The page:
List of various defense mechanisms along a continuum (from mature to immature). Broadly defined, mature defense mechanisms are characterized by a healthy and conscious relationship with reality (e.g., reality is accepted even when it is not appreciated). Immature defenses, on the other hand, are psychological processes that facilitate the suppression of emotional awareness (e.g., unacceptable or painful reality is not accepted).
Effective coping strategies are of great importance for trainees actively navigating the challenges and stresses of graduate medical education (GME). Although there is increasing emphasis on the concept of emotional intelligence (EI) in medical curricula, the range of behavioral skills learned in typical EI training may not be sufficient when dealing with extreme stress – something that healthcare students in general, and GME trainees as a subset, continue to struggle with. Under the conditions of extreme stress, multiple competing priorities and high cognitive load, even those with excellent command of EI skills may not be able to universally maintain sufficient emotional control. This, in turn, exposes a significant opportunity for further understanding and development in this dynamically evolving area of investigation. Increasing amount of research suggests that a unique skill set exists, known as ‘coping intelligence’ (CI), that may help fill the gap under the conditions of extreme stress and significantly elevated cognitive load. This chapter will discuss CI as a unique and novel concept, further exploring the possibility of introducing this new construct into the realm of GME.
- cognitive load
- coping intelligence
- emotional intelligence
- graduate medical education
- stress management
The individual ability to cope with the acute stresses and demands within both professional and personal domains is an important and often overlooked construct, especially in the context of organizational functioning and the ability to appropriately process and respond to external stimuli [1, 2, 3, 4, 5]. In the era of near-universal embrace of the concept of ‘emotional intelligence’ (EI) and related topics , it is becoming increasingly apparent that the experience of repeated ‘micro-stresses’ and the associated emotional trauma may contribute to the development of burnout and other behavioral health sequelae [7, 8, 9, 10, 11]. When compounded by acute elevations in stress levels and cognitive load, as often experienced by graduate medical education (GME) trainees, a set of environmental conditions may create a fertile substrate for both momentary (and at times sustained) loss of emotional control [12, 13, 14, 15].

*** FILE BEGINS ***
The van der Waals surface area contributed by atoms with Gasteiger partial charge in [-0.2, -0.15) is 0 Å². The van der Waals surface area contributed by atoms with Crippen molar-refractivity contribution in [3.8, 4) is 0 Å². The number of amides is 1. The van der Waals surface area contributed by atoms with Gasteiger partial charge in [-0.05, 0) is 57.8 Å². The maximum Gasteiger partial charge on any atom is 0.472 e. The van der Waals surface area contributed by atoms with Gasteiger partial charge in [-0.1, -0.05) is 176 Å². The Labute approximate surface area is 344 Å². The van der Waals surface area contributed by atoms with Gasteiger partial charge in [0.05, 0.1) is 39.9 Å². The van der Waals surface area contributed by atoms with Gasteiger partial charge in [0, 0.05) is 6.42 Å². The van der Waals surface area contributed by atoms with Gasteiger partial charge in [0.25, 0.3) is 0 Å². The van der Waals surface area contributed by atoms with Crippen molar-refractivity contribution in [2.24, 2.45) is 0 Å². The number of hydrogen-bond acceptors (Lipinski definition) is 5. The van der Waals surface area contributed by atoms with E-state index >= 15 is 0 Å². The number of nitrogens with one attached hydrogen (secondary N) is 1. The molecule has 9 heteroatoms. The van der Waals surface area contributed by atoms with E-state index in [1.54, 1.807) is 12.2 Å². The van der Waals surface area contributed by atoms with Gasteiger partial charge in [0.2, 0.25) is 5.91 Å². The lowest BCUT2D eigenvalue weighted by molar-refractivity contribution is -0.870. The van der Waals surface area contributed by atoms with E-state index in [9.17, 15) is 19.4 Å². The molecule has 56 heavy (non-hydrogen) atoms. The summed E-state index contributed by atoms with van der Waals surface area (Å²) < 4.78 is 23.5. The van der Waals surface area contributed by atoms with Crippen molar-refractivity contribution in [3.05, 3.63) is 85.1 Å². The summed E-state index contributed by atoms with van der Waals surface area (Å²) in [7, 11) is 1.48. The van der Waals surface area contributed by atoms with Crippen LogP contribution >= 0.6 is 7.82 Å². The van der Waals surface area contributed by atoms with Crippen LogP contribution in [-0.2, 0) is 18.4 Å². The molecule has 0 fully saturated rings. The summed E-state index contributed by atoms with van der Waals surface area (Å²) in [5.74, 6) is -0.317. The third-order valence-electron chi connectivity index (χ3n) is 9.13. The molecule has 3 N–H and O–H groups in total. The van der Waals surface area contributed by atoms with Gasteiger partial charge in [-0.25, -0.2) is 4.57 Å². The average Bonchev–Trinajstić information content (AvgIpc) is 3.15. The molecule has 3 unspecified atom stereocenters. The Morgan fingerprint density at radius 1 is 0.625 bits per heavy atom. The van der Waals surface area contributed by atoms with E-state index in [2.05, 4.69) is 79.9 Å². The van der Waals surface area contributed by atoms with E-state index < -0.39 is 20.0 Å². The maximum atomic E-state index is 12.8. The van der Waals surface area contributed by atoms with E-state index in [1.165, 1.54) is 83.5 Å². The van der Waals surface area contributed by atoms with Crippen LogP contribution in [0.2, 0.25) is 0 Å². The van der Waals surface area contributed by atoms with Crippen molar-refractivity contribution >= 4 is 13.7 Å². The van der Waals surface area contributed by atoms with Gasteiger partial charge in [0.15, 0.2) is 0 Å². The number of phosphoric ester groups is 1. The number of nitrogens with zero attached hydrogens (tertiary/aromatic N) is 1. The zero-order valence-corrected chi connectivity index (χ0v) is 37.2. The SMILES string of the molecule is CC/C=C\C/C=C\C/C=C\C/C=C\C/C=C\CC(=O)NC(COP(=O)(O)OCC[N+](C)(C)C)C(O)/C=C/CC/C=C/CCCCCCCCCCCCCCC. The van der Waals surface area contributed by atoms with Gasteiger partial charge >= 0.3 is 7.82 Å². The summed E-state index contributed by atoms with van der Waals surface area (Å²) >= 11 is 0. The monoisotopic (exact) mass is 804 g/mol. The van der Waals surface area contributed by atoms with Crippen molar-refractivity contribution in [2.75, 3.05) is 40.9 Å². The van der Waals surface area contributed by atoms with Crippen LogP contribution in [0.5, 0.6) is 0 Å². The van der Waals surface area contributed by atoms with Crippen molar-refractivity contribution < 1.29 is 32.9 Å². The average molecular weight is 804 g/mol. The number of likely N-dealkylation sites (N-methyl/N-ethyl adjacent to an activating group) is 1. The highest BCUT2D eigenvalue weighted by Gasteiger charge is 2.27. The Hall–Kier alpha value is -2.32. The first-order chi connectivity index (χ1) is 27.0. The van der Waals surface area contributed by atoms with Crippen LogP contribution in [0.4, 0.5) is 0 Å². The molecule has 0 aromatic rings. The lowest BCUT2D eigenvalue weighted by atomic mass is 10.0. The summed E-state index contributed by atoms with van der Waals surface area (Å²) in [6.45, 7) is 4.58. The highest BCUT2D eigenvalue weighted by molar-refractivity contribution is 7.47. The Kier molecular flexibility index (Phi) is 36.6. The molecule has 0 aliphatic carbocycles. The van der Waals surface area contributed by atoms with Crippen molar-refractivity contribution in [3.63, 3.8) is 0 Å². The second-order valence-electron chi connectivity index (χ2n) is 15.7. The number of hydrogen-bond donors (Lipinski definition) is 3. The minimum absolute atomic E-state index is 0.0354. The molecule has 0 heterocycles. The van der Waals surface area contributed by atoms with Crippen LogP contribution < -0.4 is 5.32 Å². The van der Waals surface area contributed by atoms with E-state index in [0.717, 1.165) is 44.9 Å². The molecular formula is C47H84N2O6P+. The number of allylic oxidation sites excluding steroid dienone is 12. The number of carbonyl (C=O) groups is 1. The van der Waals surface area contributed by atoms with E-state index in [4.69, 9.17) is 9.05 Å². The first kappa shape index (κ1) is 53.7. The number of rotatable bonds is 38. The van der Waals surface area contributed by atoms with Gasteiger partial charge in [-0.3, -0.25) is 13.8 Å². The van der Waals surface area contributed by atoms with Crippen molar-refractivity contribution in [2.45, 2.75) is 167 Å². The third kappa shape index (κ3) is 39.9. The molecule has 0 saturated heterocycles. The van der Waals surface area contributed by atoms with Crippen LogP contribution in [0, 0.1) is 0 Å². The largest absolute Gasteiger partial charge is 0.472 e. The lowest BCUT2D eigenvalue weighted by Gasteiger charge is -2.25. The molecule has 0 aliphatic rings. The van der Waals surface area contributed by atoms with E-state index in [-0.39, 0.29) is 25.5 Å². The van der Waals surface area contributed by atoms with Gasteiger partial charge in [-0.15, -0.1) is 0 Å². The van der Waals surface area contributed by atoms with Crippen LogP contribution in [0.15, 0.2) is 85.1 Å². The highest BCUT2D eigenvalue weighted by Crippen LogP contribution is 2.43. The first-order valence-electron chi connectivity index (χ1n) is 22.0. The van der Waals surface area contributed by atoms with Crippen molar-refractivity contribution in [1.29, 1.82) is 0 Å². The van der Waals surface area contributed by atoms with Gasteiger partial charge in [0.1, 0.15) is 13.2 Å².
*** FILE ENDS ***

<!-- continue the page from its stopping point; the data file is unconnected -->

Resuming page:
Medical trainees, both graduate and undergraduate, are among the most affected and burnout-prone groups [6, 11]. Consequently, explorations are ongoing into why extensive efforts and research in the area of medical trainee burnout have not appreciably reduced the incidence of this damaging phenomenon [16, 17, 18]. As the complexity of the problem at hand became increasingly apparent, so did the need for a more comprehensive and integrated approach to coping with a combination of personal and professional life difficulties . The result is the emergence of the concept of ‘coping intelligence’ (CI) which can be defined as a collection of “efficient individual ways of managing life stress” . In this chapter, we will explore key concepts related to CI, focusing on the graduate medical education (GME) as our contextual anchor. We will also propose a conceptual foundation whereby CI can be thought of as a logical extension of EI, both being functionally important components of the ‘coping continuum’.
Research pertinent to this manuscript was performed using a comprehensive literature search strategy. Internet-based indexing and search platforms used during the preparation of this manuscript included Google™ Scholar, PubMed, and Bioline International. Specific search terms included, but were not limited to, “coping intelligence,” “graduate medical education,” “emotional intelligence,” “cognitive load,” “coping strategies,” “leadership,” “medical training,” and “wellness.” Out of a total of 7,452,110 initial search results, we narrowed down our reference list to approximately 472 results highly specific to our intended area of focus. Further screened and excluded were sources that did not specifically address the concept of coping and/or its relevance and connection to “emotional intelligence” as well as medicine/medical training. After the above screening was completed, our literature sources were narrowed down to the list of 107 citations included herein. Word cloud representative of key terms pertinent to the current chapter is shown in Figure 1.